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Her Best Guides to NYC


Karen Dougherty

girl readingPlanning on taking a bite out of the Big Apple? Whether you're planning a weekend jaunt for two or a two-week solo stint, there are mountains of books sold on the internet to help you chart your trip. However, you may find that you need a guide just to lead you through the maze of New York City guidebooks that are available! To help you narrow down your choices and to acquaint you with some of the best, Journeywoman has selected excerpts designed to please. From the standard pocket guide to the big-on-detail to the ultra-hip, here they are...


Going Like Lynn New York
Going like LynnBy Lynn Portnoy
Diamond Publishers--ISBN 0-9670099-1-X

Going Like Lynn New York is just the kind of book we love at Journeywoman! Lynn Portnoy is a Detroit fashion retailer--and that makes her an authority on shopping. For her business, she heads to New York City for a few days each month to do just that-- and that also makes her an expert on solo travel for women...

Female-friendly New York...
"New York fits my definition of a female-friendly destination based on these simple premises--New York offers many choices and diverse activities to appeal to women of various tastes and interests (as long as they like urban centers). New York is as safe as any city if you take the necessary, common sense precautions of any large city. Women are accepted and basically well received. New York women have achieved prominence in practically every field and New Yorkers generally are comfortable seeing women in groups, in pairs, or alone everywhere. For women who enjoy world--class culture, theater, sightseeing, shopping, dining, or whatever, New York has it all--in multiples. If you cannot experience it, taste it, watch it or buy it in New York, the odds are it probably does not exist."


New York in Your Pocket Guide
Michelin New YorkBy Michelin Staff--ISBN 2-066-5040-17

A practical, straight-up, just-the-facts ma'am Michelin manual for the on-the-go traveller......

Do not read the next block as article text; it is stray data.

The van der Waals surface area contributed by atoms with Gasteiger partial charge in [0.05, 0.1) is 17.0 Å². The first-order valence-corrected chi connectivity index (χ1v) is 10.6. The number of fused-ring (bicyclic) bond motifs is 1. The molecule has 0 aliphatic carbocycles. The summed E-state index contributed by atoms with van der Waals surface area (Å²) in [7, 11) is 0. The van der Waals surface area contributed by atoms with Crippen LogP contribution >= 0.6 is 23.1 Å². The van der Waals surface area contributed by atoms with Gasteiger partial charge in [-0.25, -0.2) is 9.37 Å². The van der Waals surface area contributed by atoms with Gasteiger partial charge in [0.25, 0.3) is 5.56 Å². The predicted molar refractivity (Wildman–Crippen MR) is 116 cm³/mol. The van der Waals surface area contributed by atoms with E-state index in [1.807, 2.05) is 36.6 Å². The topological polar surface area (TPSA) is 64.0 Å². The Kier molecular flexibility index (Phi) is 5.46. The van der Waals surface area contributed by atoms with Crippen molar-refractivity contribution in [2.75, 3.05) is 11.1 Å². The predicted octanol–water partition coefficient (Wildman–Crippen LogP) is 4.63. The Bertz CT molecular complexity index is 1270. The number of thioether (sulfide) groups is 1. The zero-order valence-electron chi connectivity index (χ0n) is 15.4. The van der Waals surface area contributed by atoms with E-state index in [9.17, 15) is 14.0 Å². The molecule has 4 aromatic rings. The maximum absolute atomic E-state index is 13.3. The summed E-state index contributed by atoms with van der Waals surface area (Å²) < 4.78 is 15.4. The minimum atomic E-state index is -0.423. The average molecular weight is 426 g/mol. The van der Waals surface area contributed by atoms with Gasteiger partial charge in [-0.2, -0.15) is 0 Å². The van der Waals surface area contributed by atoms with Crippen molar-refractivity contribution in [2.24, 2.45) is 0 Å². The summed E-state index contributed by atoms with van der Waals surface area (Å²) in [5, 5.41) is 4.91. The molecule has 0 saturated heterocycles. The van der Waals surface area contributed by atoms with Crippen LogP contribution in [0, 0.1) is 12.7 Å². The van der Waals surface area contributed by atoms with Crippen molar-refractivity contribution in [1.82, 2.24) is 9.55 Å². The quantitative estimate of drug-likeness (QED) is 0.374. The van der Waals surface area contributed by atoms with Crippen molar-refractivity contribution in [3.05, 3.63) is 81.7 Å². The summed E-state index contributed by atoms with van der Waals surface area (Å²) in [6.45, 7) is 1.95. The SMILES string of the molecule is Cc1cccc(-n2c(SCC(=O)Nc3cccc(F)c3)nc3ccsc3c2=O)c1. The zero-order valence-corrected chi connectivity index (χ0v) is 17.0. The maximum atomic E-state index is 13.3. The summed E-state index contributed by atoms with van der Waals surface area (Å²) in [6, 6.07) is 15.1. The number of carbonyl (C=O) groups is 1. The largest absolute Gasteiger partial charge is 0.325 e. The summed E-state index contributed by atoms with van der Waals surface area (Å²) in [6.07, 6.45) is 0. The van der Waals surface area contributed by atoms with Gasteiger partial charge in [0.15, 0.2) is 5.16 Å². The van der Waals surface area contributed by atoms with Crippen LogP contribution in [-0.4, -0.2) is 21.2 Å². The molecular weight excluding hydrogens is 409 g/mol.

Culturally correct clothing...
"Informality is the keynote in the U.S., and comfortable clothing is essential for the busy tourist. Some restaurants are very formal and it is wise to check before you reserve a table. Similarly, smart dress should be worn for the ballet, opera and most theaters. Remember that evenings can be considerably cooler than the daytime, and air-conditioning makes theaters, restaurants, and stores quite chilly, so an extra sweater or jacket can be essential."


New York City Handbook
NYC handbookBy Christiane Bird
Avalon Travel Publishing--ISBN 1566911036

Christiane Bird's book is smartly organized and as full of life as the city itself and covers the Big Apple the way New Yorkers know it--neighbourhood by neighbourhood. Christiane keeps women travellers top-of-mind, always a Journeywoman plus!

She travels safely...
"As in big cities, crime in New York is a serious problem. But according to the FBI, New York is one of America's safest large cities. It didn't even make the top-25 list of cities with the highest homicide rates in 1998, and reported crime dropped by 59% between 1994 and 1999. Statistically, your chances of being mugged are less than 30,000 to 1. To avoid being that one--act as if you know where you're going; don't carry large quantities of cash or large bills; ignore hustlers and con artists (and anyone who approaches you with an elaborate sob story); avoid the parks at night, and be extra careful around transportation centers; don't carry valuables in lightweight backpacks that can easily be slashed open; when in rougher neighborhoods, stick to blocks where other people are in sight; if you're mugged, hand over your valuables immediately."


NYC hotelsThe New York Times Guide to Hotels in New York City
By Charles Suisman
New York Times News Services Division--ISBN 09668659

This official guide calls itself "the only comprehensive survey you'll need" to find your way around New York City. It features 250 hotels, from luxurious to simple, rated by price, comfort, and services...

Her hotel smarts...
"Some things to know when you're planning a stay in New York. If you're a light sleeper, hotels midblock are generally quieter than hotels on an avenue, and you should ask for a room in the back of the hotel. It may be darker, but you'll be awakened to fewer sirens. A good shower is important to us at a hotel-it's important to a lot of people, usually simultaneously at 7:30 a.m. Older hotels, even highly rated ones, may have plumbing troubles. The higher floors often have the weakest pressure. Many hotels have their published "rack rates," which they then discount six ways (or more) from Sunday. Don't accept the first rate you're quoted. It used to be the case that New York hotels offered serious discounts on the weekends, but you'll find less of that than there used to be. The hotel tax has been reduced to a somewhat more reasonable 13.25 percent (plus a $2 per night room charge)-keep it in mind when you're calculating the real cost of a visit."

Lots more New York books...

 

 

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